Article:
The methods for detecting particular chemicals in any form—gas, liquid or particulate—are very specific. While the same sample of ice, water, or air may yield an entire suite of contaminants, how one kind is detected may not be compatible with measuring another. As Tom Harner, a senior scientist with Environment Canada who specializes in hazardous air pollutants, explained to me, “Every persistent organic pollutant is different and unique. Every chemical is a different story. Because each chemical is unique, we can’t investigate for a range of chemicals—we really have to do one at a time and look at each chemical’s diversity of properties.”
“We are seeing these chemicals in people and in biota where they shouldn’t be,” continues Harner. "Some of these compounds almost have two personalities. In one phase they can be hydrophobic—resist water and prefer to partition or attach to fat—and so accumulate in fat tissue, soil, and plant cuticles. In other phases they can be hydrophilic—be water-soluble—and be transported that way.” In other words, some compounds can hop, swim, and fly—behavior that is influenced both by the chemicals’ structure and the physical landscape and atmospheric conditions that surround them.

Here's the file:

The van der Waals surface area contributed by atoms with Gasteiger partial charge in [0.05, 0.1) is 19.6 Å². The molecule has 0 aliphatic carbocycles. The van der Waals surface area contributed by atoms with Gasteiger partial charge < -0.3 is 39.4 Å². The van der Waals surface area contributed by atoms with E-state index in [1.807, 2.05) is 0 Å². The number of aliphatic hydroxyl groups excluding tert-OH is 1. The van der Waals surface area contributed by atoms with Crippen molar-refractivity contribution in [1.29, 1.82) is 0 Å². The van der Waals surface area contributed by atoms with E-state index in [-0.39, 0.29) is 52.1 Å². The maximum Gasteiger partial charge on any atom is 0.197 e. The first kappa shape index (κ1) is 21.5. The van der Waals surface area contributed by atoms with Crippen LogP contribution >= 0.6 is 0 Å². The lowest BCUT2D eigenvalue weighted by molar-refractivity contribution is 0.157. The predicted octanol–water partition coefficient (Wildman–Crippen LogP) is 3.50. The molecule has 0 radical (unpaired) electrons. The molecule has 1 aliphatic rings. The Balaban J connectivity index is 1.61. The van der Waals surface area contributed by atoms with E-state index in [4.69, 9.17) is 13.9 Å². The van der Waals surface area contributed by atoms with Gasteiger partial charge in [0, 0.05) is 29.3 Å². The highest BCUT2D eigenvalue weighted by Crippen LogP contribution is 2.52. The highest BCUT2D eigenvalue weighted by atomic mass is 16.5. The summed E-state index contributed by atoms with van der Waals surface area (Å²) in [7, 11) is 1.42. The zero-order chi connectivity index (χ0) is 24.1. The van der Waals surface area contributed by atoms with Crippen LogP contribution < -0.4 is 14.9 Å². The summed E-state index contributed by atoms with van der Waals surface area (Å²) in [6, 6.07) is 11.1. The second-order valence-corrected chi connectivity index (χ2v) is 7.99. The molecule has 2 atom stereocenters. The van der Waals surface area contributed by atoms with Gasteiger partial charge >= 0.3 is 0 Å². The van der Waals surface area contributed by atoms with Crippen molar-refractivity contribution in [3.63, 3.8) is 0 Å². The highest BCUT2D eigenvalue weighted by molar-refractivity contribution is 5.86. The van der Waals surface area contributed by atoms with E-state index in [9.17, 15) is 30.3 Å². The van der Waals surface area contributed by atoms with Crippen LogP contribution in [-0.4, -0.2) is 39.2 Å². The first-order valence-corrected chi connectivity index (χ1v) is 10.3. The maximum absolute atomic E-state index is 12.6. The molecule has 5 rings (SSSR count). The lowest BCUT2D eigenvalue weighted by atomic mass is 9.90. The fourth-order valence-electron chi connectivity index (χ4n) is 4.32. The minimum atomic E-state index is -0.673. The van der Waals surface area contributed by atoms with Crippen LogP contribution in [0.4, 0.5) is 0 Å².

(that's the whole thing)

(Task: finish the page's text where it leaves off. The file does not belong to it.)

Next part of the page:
Asking questions about how a chemical’s structure will determine its behavior under various environmental conditions is a prerequisite of green chemistry. Had such questions been asked about PCBs or PBDEs— or had more attention been paid to the answers and their implications— they might not be turning up in birds cruising the northernmost fjords of Norway.
From Chasing Molecules: Poisonous Products, Human Health, and the Promise of Green Chemistry by Elizabeth Grossman. © 2009 Elizabeth Grossman. Reproduced by permission of Island Press, Washington, D.C.